Living in the Moment

Yesterday I accompanied a friend, Susan Swern, on her eight hour round trip to Aspen. Her goal in town was to speak to an art dealer and an autograph expert. We both love road trips, so it was perfect. She is also my eating coach with Eating IQ. At various times during the drive, she asked me to join her in an exercise in “Living in the Moment”.

“For 5 minutes, observe the scenery. Just notice.” she said.

I thought, that will be easy. Boy was I wrong! Everything reminded me of my husband who had passed 18 months earlier. Tears streamed down my cheeks. We talked about how my thoughts were intruding, bringing in sadness.

She said, “You control your thoughts. Let’s try again.”

The second time was easier. I saw the fences in the snow and noticed the posts were thick, then thin, then thick. My thoughts invaded again. “I remember learning to draw perspective with fences and telephone poles when I was practicing drawing as a girl.” Oops! Those thoughts are persistent! But it also reminded me how I would always be in the moment when I was drawing or painting. Hours would pass without notice. Only the act of drawing was reality.

The third time was the charm. We were in Glenwood Canyon, the Colorado River slowly flowing west, dark against the snowy shore. Red rocks formed the canyon walls with tall dark spruce clinging to cracks with a backdrop of bright white snow. I achieved the joy of Living in the Moment by simply observing what is.. now. Ahhhh.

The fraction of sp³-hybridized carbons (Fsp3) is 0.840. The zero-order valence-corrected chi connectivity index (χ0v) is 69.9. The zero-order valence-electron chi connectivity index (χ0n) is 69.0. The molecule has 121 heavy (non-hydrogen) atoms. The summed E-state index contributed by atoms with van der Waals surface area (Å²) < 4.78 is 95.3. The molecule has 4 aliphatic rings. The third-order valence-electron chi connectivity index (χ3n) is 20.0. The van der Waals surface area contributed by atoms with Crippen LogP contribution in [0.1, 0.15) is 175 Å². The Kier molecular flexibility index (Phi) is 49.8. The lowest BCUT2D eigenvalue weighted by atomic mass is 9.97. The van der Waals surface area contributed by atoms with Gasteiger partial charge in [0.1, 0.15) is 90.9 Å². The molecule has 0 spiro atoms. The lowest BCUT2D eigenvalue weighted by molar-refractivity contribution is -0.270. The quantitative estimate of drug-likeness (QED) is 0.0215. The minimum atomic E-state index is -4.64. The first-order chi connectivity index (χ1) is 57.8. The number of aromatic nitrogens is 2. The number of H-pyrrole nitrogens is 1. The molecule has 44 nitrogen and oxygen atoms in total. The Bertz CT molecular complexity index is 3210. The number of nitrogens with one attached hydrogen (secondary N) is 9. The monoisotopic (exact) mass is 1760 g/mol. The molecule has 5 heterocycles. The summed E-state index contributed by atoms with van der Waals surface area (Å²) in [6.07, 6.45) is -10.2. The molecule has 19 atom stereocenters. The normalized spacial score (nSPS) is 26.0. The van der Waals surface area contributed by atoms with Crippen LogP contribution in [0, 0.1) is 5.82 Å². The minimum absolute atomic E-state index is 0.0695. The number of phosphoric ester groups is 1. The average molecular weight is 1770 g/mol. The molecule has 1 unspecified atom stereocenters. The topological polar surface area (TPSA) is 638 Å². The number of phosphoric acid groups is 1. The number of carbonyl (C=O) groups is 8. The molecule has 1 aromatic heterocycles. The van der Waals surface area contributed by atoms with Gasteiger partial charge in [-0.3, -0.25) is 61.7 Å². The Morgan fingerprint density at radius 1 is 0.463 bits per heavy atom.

The Year of the Monkey

I remember how much I enjoyed reading about the Chinese zodiac on the paper place mats in the Chinese restaurants in small Florida towns. Do they still make those place mats?  Now I make my own Asian food or order take-out. My Chinese zodiac animal is the Water Snake, which is perfect for me as I have always loved snakes. My childhood was spent in the midst of a citrus grove on the shores of a Florida lake, a perfect location to see snakes. I’ve never felt the fear most people experience. Instead I have an intense curiosity and feel gratitude for every snake that crosses my path.

Monkeys are very different for me. They always bothered me somewhat, screaming as they swing from branch to branch in zoos or as a child, watching the escapees in the trees surrounding Silver Springs, Florida.  My Italian-American mother-in-law had a pet monkey who liked to throw his feces at people he didn’t like. Thankfully, this monkey was no longer in residence during my visits. The horoscope for Snakes is pretty good during this Year of the Monkey. Maybe monkeys are OK now.

Reading about the 2016 Year of the Monkey, I’ve learned new things about the Chinese New Year calendar.

  • The idea of compatibility based on your horoscope originated with the Chinese zodiac.
  • Celebration of the Chinese New Year is complex. February 7th is the Eve,  the 8th is the Day and the 22nd is the Lantern Festival.
  • If your Chinese zodiac is the Monkey, this year is thought to be unlucky for you. How to be lucky in your zodiac year.